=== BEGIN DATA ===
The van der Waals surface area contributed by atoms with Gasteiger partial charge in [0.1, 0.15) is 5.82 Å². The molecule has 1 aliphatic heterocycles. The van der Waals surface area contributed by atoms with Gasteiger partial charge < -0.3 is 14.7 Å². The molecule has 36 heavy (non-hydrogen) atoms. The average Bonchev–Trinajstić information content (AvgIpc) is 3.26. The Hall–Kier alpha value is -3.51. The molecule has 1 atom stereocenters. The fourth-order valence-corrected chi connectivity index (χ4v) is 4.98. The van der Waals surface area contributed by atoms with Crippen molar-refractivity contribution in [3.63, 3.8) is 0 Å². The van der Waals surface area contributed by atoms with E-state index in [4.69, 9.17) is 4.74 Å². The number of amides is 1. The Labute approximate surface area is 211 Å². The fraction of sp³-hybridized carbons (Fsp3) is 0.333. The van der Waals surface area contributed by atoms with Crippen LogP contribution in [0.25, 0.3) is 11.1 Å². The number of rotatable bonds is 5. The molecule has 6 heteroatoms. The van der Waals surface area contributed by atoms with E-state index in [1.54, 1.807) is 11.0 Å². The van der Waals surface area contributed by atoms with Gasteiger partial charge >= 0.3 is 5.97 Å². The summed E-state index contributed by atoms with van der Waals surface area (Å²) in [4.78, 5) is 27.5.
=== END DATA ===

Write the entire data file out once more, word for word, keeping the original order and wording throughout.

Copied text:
The van der Waals surface area contributed by atoms with Gasteiger partial charge in [0.1, 0.15) is 5.82 Å². The molecule has 1 aliphatic heterocycles. The van der Waals surface area contributed by atoms with Gasteiger partial charge < -0.3 is 14.7 Å². The molecule has 36 heavy (non-hydrogen) atoms. The average Bonchev–Trinajstić information content (AvgIpc) is 3.26. The Hall–Kier alpha value is -3.51. The molecule has 1 atom stereocenters. The fourth-order valence-corrected chi connectivity index (χ4v) is 4.98. The van der Waals surface area contributed by atoms with Crippen molar-refractivity contribution in [3.63, 3.8) is 0 Å². The van der Waals surface area contributed by atoms with E-state index in [4.69, 9.17) is 4.74 Å². The number of amides is 1. The Labute approximate surface area is 211 Å². The fraction of sp³-hybridized carbons (Fsp3) is 0.333. The van der Waals surface area contributed by atoms with Crippen LogP contribution in [0.25, 0.3) is 11.1 Å². The number of rotatable bonds is 5. The molecule has 6 heteroatoms. The van der Waals surface area contributed by atoms with E-state index in [1.54, 1.807) is 11.0 Å². The van der Waals surface area contributed by atoms with Gasteiger partial charge >= 0.3 is 5.97 Å². The summed E-state index contributed by atoms with van der Waals surface area (Å²) in [4.78, 5) is 27.5.